• In Yuma County, okra is grown primarily as a seed crop. This year there are about 100 acres of okra being grown for seed in the area.
• Okra probably originated somewhere around Ethiopia, and was cultivated by the ancient Egyptians by the 12th century B.C. Okra came to the Caribbean and the U.S. in the 1700s, probably brought by slaves from West Africa, and was introduced to Western Europe soon after. In Louisiana, the Créoles learned from slaves the use of okra to thicken soups and it is now an essential ingredient in Créole gumbo.
• The name “okra” probably derives from one of the Niger-Congo group of languages (the name for okra in the Twi language is nkuruma). The term okra was in use in English by the late 18th century.
• Okra is a member of the Mallow family, related to cotton, hibiscus and hollyhock. It is a tall (6-foot) annual tropical herb cultivated for its edible green seed pod. There is also a red pod variety, which turns green when cooked. It has heart shaped leaves and large, yellow, hibiscus-like flowers. The seed pods are 3-10 inches long, tapering. These tender, unripe seed pods are used as a vegetable. The pods, when cut, exude a mucilaginous juice that is used to thicken stews, and have a flavor somewhat like a cross between asparagus and eggplant.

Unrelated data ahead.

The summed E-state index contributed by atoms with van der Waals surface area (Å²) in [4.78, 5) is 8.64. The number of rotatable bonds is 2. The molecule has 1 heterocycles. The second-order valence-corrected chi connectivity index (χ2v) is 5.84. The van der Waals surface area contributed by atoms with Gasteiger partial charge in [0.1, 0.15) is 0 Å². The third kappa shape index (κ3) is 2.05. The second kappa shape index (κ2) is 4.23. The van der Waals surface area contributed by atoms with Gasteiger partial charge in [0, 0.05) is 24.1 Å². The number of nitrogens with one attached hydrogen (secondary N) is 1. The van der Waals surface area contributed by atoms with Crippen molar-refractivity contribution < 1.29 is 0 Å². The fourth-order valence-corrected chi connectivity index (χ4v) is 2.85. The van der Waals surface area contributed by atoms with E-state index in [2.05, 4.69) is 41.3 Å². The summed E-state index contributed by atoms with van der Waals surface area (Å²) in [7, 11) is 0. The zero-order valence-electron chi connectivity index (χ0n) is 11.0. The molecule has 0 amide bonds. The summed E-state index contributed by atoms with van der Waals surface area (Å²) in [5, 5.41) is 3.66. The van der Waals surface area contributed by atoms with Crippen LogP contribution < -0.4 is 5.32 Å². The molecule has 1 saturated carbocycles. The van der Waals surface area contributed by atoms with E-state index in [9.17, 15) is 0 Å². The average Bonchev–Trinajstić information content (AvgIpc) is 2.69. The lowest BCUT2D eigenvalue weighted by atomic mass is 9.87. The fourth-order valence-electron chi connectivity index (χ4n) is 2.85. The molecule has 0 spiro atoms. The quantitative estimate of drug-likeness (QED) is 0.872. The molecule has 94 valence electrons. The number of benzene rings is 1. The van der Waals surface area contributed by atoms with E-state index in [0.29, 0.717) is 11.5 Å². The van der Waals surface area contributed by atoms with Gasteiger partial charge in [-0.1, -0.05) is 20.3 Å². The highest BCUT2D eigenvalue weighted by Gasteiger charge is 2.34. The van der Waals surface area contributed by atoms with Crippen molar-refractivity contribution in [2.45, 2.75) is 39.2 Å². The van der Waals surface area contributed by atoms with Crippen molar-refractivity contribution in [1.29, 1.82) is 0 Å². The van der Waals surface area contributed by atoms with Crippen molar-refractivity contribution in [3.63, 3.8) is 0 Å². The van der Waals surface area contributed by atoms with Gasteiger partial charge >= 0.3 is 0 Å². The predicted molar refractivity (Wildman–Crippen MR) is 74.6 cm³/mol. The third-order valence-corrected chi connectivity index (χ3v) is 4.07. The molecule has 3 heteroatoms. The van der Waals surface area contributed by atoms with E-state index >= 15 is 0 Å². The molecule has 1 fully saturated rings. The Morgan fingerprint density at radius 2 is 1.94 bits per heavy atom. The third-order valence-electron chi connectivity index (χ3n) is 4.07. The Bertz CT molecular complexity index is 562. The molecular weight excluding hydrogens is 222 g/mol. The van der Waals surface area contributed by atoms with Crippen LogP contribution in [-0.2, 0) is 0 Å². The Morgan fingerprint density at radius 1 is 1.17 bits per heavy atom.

• Okra is excellent sauteed or fried. Very young, tender pods can be sliced, dipped in egg, breaded with corn meal and fried (a favorite in the Southern U.S.). Saute with corn kernels, onion and sweet peppers. Okra can also be steamed, baked, pickled, boiled or stewed. Because of its similar flavor, it can be used in place of eggplant in many recipes. Use it raw in salads. Avoid long cooking times unless you are making soups, stews or gumbo. The flavor blends well with acid foods such as tomatoes.
• Okra is a good source of vitamins C and A, also B complex vitamins, iron and calcium. It is low in calories, a good source of dietary fiber, and is fat-free.
• Purchase young, tender but firm pods. They should snap easily in half. The best varieties are a rich green color. Store in a paper bag in the warmest part of the refrigerator. It does not store well, so use within two or three days at most.
• Do not wash until ready to use, or okra will become slimy. When preparing, remember that the more it is cut, the slimier it will become. Aluminum pots will discolor it.
• Mature okra pods can be used to make rope and even paper!
Source: Kurt Nolte is an agriculture agent and Yuma County Cooperative Extension director. He can be reached at firstname.lastname@example.org or 726-3904.